Thursday, August 29, 2013

Review: Sheaffer Sagaris Wine & Chrome Fountain Pen - Medium @ThePenCompany

This lovely Sheaffer Sagaris was sent by The Pen Company - a wonderful family-run online company based in the UK. They do offer international shipping and are great to deal with so be sure to browse their great selection of tempting goodies! Or not... if you have no self control like me.


Brand: Sheaffer
Model: Sagaris
Body Material: Lacquer
Trim: Chrome
Length (capped): 132mm
Length (uncapped nib-end): 118mm
Length (posted): 147mm
Barrel Diameter: 10.5mm
Section Diameter: 9.25mm
Nib material: Steel
Weight: 31 g
Barrel design: Round
Fill type: Cartridge/converter
Price: £41.67 excluding VAT
Where to buy: The Pen Company

Sheaffer Sagaris Packaging
Simple packaging on this pen - a Sheaffer box in a sleeve. Inside the box, the pen was nestled in a felt bed, held down by a felt strap. Under the felt bed is the Sheaffer booklet with two cartridges, in addition to the converter supplied with the pen. It's a sufficient box, but not one I will be keeping. It takes up far too much space.

The Pen Company also sent this leather pen case that is quite handy. Um.... I need pen storage. Mine is shameful.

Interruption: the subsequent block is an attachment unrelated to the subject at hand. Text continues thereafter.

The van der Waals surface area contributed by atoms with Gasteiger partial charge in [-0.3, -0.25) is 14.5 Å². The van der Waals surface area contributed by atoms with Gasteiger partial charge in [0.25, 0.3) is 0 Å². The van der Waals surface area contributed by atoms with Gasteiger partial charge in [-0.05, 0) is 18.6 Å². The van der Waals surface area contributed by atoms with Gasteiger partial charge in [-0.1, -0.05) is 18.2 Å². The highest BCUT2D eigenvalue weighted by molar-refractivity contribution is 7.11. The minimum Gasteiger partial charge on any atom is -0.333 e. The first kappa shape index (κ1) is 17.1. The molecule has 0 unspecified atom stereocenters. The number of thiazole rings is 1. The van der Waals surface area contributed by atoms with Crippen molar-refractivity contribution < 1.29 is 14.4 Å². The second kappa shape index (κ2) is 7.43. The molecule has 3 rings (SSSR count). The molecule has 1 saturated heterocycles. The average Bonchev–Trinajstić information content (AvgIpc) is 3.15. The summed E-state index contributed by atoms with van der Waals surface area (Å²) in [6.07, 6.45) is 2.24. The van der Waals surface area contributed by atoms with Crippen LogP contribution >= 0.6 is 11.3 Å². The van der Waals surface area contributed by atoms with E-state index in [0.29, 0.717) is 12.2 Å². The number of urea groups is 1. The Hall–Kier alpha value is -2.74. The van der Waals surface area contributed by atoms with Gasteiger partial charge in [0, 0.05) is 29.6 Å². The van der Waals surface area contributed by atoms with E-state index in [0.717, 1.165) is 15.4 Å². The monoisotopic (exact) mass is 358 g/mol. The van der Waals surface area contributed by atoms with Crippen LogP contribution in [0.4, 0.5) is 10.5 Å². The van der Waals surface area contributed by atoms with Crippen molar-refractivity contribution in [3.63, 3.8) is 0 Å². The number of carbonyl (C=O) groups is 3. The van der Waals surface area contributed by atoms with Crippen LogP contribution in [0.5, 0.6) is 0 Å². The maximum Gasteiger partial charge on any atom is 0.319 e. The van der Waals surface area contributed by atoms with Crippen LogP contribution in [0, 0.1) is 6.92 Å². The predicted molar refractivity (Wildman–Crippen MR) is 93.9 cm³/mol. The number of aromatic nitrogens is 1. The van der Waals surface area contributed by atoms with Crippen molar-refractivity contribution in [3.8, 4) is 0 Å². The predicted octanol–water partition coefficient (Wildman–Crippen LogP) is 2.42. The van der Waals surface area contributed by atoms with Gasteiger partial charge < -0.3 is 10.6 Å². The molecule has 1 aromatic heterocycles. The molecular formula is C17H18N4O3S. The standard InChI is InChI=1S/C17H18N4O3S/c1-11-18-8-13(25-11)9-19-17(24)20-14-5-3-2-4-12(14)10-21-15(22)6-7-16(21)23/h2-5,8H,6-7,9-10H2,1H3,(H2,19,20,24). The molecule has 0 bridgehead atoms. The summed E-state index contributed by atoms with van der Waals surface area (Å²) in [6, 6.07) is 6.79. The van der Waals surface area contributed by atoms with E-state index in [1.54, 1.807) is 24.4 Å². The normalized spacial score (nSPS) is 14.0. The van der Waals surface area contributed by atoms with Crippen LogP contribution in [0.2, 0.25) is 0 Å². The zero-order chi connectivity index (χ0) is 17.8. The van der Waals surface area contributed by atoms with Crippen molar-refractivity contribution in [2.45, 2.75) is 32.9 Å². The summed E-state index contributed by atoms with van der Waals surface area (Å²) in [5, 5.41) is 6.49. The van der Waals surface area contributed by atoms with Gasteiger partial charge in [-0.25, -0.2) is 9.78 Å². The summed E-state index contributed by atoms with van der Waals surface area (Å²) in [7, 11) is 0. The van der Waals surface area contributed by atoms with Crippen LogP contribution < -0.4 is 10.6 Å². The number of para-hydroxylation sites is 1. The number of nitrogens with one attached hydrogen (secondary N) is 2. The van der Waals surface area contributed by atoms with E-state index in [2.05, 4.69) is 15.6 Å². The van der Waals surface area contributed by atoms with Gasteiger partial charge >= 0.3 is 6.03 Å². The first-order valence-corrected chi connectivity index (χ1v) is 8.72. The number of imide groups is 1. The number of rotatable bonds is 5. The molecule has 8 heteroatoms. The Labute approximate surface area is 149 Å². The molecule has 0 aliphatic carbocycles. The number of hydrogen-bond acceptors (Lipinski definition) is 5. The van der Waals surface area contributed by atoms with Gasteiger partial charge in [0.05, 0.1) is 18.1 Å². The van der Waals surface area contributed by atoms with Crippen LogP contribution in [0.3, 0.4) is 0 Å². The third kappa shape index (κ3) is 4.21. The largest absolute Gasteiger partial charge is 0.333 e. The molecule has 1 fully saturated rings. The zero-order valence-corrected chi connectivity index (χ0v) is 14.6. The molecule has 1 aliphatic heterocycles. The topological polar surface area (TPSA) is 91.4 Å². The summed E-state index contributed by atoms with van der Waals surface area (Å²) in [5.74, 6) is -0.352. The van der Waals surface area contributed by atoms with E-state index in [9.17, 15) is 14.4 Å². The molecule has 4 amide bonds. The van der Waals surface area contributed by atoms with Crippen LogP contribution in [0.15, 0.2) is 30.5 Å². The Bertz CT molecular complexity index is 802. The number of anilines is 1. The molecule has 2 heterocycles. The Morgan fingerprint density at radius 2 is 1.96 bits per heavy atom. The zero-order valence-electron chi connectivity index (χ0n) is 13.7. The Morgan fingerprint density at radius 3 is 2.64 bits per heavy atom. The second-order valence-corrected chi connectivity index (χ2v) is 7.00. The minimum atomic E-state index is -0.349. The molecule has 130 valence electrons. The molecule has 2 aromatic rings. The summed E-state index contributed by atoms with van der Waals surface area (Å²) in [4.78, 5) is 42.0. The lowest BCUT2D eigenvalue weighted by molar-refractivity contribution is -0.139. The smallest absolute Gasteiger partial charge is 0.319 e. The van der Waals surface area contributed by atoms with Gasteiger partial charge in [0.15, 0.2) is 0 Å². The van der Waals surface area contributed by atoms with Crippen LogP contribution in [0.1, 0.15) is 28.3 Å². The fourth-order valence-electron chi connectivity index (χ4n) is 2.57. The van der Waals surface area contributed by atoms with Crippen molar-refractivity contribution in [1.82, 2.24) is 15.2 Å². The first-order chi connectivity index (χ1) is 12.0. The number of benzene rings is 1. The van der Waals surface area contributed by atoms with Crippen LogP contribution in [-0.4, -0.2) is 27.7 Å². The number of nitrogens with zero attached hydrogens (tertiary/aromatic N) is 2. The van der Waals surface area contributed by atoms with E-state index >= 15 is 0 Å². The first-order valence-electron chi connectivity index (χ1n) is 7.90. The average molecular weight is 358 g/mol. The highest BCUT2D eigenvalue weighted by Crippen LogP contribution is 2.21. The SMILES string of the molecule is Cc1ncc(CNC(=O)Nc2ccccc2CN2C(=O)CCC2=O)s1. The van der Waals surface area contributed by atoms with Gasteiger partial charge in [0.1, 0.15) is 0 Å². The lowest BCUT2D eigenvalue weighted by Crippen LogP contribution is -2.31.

Sheaffer Sagaris
Sheaffer Sagaris
The fountain pen (and rollerball pen) comes with a tapered push-fit cap and the classic gloss black grip section. The wine, chrome, and black combine well and look great together, which is why I was attracted to the wine colour in the first place. The wine is a solid wine colour with a gloss on the body. The clip has the Sheaffer white dot on it.
Sheaffer Sagaris Uncapped
I very much like the taper to the cap and barrel. I am fond of this shape in pens, even if it's just slight, so the Sagaris has me there. 
Sheaffer Sagaris Parts
The Sagaris is also available in chrome and black, if wine isn't your colour.

Sheaffer Sagaris Nib
The pen wrote right out of the box - no flushing was necessary. The nib is a solid medium and is quite stiff. There is little line variation obtainable without serious pressure. This is not feasible when writing, so I will stick to my conclusion that it is a stiff steel nib. It is decently smooth though, which surprised me - there was a little feedback but to the extent that I liked it, especially on very smooth paper. It is not a wet nib - it lays down a good line of ink without gushing. Personally I prefer wetter pens so this nib might need a touch of work, but for most users, I think they would be pleased. Unposted, the pen is very comfortable to write with and my writing was uniform and consistent.
 Sheaffer Sagaris Writing Sample


This Sheaffer Sagaris feels quite solid and durable in hand. It is much more slender than I was expecting. It feels slightly thin in my hand, especially at the section which thins out, compared to the barrel. However, the weight is comfortable and nicely balanced when unposted, which is how I chose to write with it. Posted, it becomes top heavy and not particularly comfortable for my hand. I suspect users with larger hands won't have issues with posting and the weight.